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The man who built Tulsa

Unbeknownst to many Tulsa natives and non-natives alike, the city ORU calls home holds a rich history that goes deeper than the old buildings of downtown.

As the second largest city in Oklahoma, Tulsa was settled from 1828 to 1836 and in 1901, oil was discovered. Tulsa was quickly nicknamed the “Oil Capital of the World” and people flocked to the city in search of riches as the oil industry in America continued to boom.

One such man, named Waite Phillips, made Tulsa the object of his heart. This oil baron is considered one of Tulsa’s greatest philanthropists and his namesake is preserved by the Philbrook Museum of Art. Phillips built a mansion complete with a massive, intricate garden for himself and his wife Genevieve. He later donated the home, called Villa Philbrook, to the city.

It opened its doors as the museum in 1939 and there are now two locations citywide. The original is in midtown and the newer is in downtown Tulsa. The Philbrook is free for ORU students and the location in midtown features much of the Phillips’ historic furniture and living amenities.

Phillips is also known for his oil headquarters in downtown Tulsa, the Philtower and Philcade. These two iconic buildings mirror each other on Fifth and Boston, sticking out from the small crowd of office complexes with their green tops and true 1920s-esque designs.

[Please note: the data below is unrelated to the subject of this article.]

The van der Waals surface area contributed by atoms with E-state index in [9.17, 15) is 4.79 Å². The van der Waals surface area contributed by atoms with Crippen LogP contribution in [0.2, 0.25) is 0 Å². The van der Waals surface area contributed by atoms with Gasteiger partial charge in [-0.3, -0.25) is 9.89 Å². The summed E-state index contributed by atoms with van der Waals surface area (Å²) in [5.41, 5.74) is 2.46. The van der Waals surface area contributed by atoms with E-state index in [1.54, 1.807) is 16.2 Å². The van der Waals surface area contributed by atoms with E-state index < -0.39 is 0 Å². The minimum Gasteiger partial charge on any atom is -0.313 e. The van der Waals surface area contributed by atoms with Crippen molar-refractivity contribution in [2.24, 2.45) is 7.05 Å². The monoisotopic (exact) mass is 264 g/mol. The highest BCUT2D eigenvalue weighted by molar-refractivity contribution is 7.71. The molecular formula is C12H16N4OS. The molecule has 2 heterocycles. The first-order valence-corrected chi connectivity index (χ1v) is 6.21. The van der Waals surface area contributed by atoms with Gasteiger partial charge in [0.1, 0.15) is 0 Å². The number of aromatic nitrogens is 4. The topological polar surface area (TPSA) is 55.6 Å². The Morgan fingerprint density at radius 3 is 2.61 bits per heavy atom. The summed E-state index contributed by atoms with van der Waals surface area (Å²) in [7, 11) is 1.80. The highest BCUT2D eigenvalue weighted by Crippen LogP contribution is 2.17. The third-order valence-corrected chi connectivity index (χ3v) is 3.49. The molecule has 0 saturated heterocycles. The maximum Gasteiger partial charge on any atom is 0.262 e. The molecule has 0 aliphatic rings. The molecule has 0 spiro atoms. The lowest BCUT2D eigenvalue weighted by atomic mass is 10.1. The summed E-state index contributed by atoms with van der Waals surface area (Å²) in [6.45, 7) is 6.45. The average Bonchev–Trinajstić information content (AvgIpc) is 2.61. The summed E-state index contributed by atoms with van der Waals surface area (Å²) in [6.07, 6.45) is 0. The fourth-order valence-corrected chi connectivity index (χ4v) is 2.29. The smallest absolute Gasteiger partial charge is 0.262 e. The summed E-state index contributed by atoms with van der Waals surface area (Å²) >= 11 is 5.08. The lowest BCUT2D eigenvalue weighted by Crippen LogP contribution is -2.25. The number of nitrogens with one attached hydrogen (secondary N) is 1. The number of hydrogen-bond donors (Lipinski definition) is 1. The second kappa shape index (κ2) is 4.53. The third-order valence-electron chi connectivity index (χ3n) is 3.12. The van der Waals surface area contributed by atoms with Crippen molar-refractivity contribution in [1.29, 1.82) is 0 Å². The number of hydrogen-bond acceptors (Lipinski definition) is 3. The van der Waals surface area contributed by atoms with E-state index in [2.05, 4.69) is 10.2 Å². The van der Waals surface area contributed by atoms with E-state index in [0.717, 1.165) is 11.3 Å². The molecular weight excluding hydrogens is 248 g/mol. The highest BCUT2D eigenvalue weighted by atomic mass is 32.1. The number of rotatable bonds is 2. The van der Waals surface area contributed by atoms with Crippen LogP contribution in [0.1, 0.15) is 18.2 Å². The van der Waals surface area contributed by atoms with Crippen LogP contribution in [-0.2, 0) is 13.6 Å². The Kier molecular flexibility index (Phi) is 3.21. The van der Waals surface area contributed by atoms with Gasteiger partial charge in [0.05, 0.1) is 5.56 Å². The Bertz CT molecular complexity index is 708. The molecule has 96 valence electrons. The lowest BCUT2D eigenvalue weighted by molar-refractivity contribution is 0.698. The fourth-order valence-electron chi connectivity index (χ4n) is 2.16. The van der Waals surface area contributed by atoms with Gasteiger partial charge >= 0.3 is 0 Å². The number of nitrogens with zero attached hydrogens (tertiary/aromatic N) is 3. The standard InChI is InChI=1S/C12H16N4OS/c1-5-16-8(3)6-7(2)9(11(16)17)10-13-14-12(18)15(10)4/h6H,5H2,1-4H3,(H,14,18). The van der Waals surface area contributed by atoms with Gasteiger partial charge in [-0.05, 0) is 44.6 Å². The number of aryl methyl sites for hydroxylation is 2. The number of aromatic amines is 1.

The Phillips legacy lives on in Tulsa, through the known and mysterious. Some have ventured farther into the history of the Phillips’ beautiful buildings and found one of Tulsa’s best kept secrets: the underground tunnels. While these tunnels now connect many of Tulsa’s skyscrapers, they were originally constructed to connect the Philtower and Philcade.

Waite Phillips had the tunnels constructed in 1929 so that he could move from the penthouse where he lived, located in the Philcade, to his office in the Philtower, for both safety and ease. The streets connecting the two buildings were very busy in the 20s and 30s and millionaires were worried about being kidnapped and held for ransom for their fortune. Thus, the construction and additions of the tunnels continued and soon became known as the “millionaire highway.”

Today, the tunnels connect eight buildings, some smaller businesses, a few parking garages, a major hotel and many cafes in downtown Tulsa. While many of the entrances to the tunnels are guarded by security or small cafe kitchens, a simple Google search for “Tulsa tunnels” will reveal that it is still possible to access and travel by the tunnels. There are even a few YouTube videos documenting how to find and navigate the tunnels for any brave and curious souls seeking a more hands-on Tulsa experience. As long as there is no trespassing on private property, touring the tunnels of downtown Tulsa is a great way to learn more about the history of the city and one of its favorite public benefactors.

Phillips also donated the Philtower building to the city of Tulsa and after donating their mansion in 1938, the Phillips family moved into the penthouse of the Philcade Building. He sold the building in 1942 and it is now used as an office building for multiple businesses.

The city that made him rich is sprinkled with the Phillips legacy, inviting natives and non-natives alike to go a little deeper into the culture and experience the fascinating underbelly of one of America’s oldest cities.